If You Like Pimple Popping Videos, Here's Your Next Gross Fix

by Kristen Mae
Originally Published: 
Sirinate Kaewma/EyeEm/Getty

I’ve dealt with dandruff on and off all my life. I used to be embarrassed about it, but it seems like anytime I muster up the courage to bring it up, someone else says they have it too. That makes sense, as I recently learned that roughly 50% of the adult population deals with dandruff. People get dandruff. Nothing to be embarrassed about. Still, dandruff is itchy and messy and not something I care to deal with on a daily basis.

To that end, about a year ago, I scoured the internet for home remedies for getting rid of my dandruff. A homemade solution I could apply before shampooing, perhaps? (I bet myself $20 someone would recommend apple cider vinegar.) Or maybe my diet was the problem. Maybe kombucha or a special yogurt would help?

Most websites recommended the usual dandruff shampoos containing Pyrithione zinc or ketoconazole, with an added note that one should see a dermatologist for persistent, intense dandruff or scalp psoriasis. I’d already tried the shampoos, and they all stop working after a while, if they work at all. There had to be some way to get rid of my dandruff. In the hopes that I would stumble upon some little-known health guru who held the secret cure for my dandruff problem, I left the regular internet and trekked into the jungle known as YouTube.


I found a few videos with tips for getting rid of dandruff (yes, they recommended ACV, yay, $20! But no, it didn’t work), but that isn’t actually what we’re here for. My friends, it turns out there is an entire underground world of dandruff removal ASMR videos.

And they’re as gross-yet-satisfying as pimple popping videos.

To be clear, many of the videos that come up when you search “dandruff ASMR” are actually examples of scalp psoriasis, a different scalp condition that can be debilitating. And there are tons of very extreme videos of psoriasis removal, some of which, according to the comments, are staged and not actually real. I’m not a doctor so I don’t know how to tell if psoriasis is real, but some of the videos, just the thumbnail makes me feel a little sick. You’ve been warned.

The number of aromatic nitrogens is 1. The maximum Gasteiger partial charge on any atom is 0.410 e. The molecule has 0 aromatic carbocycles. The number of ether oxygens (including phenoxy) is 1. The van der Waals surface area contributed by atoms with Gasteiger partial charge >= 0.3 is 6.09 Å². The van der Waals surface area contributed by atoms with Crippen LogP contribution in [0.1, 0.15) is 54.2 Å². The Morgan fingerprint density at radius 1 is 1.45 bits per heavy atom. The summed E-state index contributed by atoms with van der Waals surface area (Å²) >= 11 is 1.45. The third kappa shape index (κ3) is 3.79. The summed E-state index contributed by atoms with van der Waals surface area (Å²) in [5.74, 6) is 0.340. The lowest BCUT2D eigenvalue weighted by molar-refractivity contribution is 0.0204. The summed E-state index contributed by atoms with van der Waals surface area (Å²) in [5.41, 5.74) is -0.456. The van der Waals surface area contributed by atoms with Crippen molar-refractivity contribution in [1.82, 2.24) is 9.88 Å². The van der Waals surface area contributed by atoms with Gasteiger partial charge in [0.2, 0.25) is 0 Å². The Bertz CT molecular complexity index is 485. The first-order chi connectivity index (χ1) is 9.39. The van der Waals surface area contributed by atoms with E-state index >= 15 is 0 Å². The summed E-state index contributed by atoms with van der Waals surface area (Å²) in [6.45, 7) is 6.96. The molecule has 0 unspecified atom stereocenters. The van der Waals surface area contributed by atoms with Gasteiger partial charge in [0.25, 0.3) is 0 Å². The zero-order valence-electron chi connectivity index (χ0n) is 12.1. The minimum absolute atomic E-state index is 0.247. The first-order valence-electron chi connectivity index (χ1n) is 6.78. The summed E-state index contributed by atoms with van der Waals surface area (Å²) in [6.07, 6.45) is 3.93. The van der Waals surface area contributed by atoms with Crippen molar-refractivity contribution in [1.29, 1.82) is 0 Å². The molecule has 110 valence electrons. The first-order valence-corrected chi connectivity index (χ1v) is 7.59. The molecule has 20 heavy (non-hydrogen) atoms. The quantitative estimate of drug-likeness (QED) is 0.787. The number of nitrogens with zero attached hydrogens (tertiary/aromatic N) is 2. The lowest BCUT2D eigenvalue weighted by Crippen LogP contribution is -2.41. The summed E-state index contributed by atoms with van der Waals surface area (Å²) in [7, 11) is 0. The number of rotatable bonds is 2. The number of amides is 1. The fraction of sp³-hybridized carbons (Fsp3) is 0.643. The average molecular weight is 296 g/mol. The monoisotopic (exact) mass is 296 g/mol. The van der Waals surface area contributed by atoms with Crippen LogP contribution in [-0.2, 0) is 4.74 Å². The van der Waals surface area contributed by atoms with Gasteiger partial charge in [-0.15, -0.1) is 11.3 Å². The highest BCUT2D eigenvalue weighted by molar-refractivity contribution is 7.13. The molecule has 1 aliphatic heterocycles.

Watching people scraping away their dandruff is the most satisfying (and, yes, honestly sometimes pretty gross) thing to watch. In the videos, the dandruff-afflicted person’s hair is parted and a fine tooth comb is gently shuffled against their scalp, causing flakes of skin to loosen and fall off. It’s disgusting and yet satisfying and mesmerizing to watch. The first time I discovered this “genre,” I clicked through video after video, unable to stop myself, for probably an hour.

Have you ever seen a picture of a dessert where the earth is caked and cracked and dry and it just looks sad? Watching dandruff videos is like watching that cracked dessert earth finally get a good rain and get all smoothed out. It’s magical.

And I am definitely not the only person who finds these videos weirdly satisfying. Not only were there thousands of comments from people saying exactly what I was thinking about the videos being impossible to look away from, but there were also tons of comments timestamping the exact moment in the video where the person picking the dandruff gets an especially large flake of skin. And then a ton of “thank you!” responses to those comments. The milder videos are actually quite pleasing for me to watch, honestly. I almost feel like someone is scratching my head.

Funny enough, not long after I discovered these amazing videos, my daughter got a random patch of dandruff and I got to experience the fine tooth comb technique in real life. I got my comb, parted my daughter’s hair, and went at it. Folks, it was even more satisfying than watching it on video. My daughter’s scalp looked very dry, so once I got all the flakes off of her scalp, I massaged a little coconut oil into her skin. The flakes never came back after that. I’m not suggesting that coconut oil is the solution for everyone. In fact, for me with my already oily scalp, oil products have the opposite effect. But my daughter’s scalp was very dry, and the oil seemed to help.

I try not to pick at my own dandruff because I don’t want to develop a habit of picking or make it worse. For me, the thing that helps my dandruff most is to wash my hair frequently and keep my damn hands out of my hair (because messing with it makes my scalp more oily). Everyone’s skin is a little different though, so I think the key is to try different things and see what works best for you.

But, regardless of what treatment you land on for your dandruff, I highly recommend dandruff ASMR videos for anyone who enjoys being slightly grossed out and mesmerized at the same time.

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